The much-anticipated comedy flick “Twenty,” a highly entertaining portrayal of being young in Korea, thundered into the domestic box office during its opening weekend, snatching first place on the chart.
Since it was released on Wednesday, the coming-of-age story has collected 1.1 million admissions, making 8 billion won ($7.2 million) in Korea.
“Twenty,” the debut commercial feature director Lee Byoung-heon, captures the ups and downs of young people in their 20s, touching on the very hilarious and the very pathetic.
Up-and-coming actors Kim Woo Bin, Kang Ha Neul and Lee Jun Ho from boy band 2AM play a trio of friends who are stumbling through life after turning 20, entering university, dating girls and discovering their future dreams.
Director Lee, who gained fame for penning hit movies such as “Love Forecast” (2014), “Sunny” (2011) and “Scandal Makers” (2008), details their lives in a realistic manner while also succeeding to provide the audience with several laughs.
In second place was Damien Chazelle’s Oscar-winning music drama “Whiplash” which attracted 252,683 moviegoers to pull its three-week total to 1.2 million admissions.
The film, which brims with powerful drumbeats on top of a rhythmical jazz score, portrays the conflict between aspiring drummer Andrew, played by Miles Teller, and his abusive teacher Fletcher, played by J. K. Simmons.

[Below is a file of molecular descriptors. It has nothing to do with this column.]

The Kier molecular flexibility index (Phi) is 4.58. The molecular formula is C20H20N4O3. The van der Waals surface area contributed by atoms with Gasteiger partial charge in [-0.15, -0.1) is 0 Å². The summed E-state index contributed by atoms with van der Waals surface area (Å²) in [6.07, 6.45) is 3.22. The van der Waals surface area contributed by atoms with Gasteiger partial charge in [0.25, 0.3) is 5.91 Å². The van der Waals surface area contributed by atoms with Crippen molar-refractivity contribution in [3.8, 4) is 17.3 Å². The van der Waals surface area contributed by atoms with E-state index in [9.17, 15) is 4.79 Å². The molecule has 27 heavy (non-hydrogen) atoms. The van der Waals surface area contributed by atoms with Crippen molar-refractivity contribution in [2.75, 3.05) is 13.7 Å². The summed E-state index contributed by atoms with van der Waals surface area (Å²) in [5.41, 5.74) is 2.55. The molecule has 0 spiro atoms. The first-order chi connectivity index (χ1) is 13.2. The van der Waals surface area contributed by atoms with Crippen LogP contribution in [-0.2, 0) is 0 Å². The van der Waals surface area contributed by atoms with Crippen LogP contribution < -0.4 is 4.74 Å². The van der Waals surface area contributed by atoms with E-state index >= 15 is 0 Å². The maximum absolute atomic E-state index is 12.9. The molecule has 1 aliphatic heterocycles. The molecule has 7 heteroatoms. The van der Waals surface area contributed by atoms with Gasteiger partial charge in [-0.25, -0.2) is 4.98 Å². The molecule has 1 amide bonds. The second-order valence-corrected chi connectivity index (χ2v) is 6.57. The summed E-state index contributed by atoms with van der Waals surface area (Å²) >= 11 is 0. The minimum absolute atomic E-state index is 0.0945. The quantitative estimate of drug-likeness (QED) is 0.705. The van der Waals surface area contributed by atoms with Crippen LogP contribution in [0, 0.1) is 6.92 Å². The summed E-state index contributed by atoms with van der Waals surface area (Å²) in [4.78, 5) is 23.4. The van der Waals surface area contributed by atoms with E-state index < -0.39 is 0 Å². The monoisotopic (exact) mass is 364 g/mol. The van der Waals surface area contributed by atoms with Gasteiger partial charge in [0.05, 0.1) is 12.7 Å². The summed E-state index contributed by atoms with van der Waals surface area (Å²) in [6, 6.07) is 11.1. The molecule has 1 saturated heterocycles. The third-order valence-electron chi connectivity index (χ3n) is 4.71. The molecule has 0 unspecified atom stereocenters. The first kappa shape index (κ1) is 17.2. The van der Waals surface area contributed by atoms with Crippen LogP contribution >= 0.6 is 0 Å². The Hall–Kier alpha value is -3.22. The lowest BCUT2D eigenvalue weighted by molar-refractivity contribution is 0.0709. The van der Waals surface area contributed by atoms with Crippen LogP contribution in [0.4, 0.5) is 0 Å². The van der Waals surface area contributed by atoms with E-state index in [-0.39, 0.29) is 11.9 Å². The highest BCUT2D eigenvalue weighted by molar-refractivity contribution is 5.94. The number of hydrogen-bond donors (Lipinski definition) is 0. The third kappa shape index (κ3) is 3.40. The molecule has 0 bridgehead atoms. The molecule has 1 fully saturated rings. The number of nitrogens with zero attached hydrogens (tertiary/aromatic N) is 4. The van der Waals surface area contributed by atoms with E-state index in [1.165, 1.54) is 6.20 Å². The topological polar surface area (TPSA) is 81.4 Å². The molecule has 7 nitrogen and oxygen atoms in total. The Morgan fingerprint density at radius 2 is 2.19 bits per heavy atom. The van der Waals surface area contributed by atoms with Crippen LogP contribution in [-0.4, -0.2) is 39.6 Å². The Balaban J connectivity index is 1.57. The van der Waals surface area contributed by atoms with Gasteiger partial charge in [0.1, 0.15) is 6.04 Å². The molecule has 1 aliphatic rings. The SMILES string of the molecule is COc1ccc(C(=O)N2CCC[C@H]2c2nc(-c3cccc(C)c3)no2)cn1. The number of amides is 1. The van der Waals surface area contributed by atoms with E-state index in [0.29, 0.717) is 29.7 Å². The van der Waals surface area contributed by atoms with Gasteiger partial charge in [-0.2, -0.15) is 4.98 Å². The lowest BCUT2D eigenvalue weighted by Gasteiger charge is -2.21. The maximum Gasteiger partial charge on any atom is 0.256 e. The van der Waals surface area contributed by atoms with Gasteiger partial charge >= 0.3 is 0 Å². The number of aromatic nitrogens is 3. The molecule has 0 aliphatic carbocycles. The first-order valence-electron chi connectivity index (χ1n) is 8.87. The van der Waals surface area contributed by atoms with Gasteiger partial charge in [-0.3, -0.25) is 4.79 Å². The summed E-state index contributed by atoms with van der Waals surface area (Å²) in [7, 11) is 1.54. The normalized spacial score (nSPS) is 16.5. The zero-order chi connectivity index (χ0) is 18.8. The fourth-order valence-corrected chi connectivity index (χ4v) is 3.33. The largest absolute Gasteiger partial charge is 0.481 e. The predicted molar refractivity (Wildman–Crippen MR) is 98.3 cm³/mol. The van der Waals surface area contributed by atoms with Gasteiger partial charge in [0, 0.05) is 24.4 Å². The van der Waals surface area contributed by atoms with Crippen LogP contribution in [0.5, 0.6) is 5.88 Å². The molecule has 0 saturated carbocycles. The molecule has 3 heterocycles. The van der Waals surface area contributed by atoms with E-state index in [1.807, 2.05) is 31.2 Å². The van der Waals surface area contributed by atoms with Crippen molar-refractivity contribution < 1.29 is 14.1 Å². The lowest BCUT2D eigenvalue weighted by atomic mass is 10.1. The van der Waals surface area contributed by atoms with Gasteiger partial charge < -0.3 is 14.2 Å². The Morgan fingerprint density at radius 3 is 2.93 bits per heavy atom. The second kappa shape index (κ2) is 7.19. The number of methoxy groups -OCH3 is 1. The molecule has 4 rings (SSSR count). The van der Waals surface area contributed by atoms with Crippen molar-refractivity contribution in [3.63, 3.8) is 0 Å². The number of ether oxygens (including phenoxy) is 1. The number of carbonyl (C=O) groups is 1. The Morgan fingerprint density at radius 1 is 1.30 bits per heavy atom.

Robert Schwentke’s sci-fi action film “Insurgent,” the second installment of the “Divergent” trilogy based on Veronica Roth’s eponymous young adult books, debuted in fourth place, selling 147,323 tickets over the weekend.
The dystopian thriller may have a firm fanbase in the United States, but in Korea it has constantly failed to earn attention. The first in the series, “Divergent,” attracted an audience of just 423,794 (accruing 3.3 billion won) in total last year.
“The Good Lie” starring Reese Witherspoon opened in local theaters with 7,544 cinemagoers, landing in 10th place. Directed by Philippe Falardeau, the story was inspired by the so-called “lost boys,” the Sudanese children who crossed the border to Kenya between 1983 and 2005 to escape from the deadly violence during the civil war in their home country.
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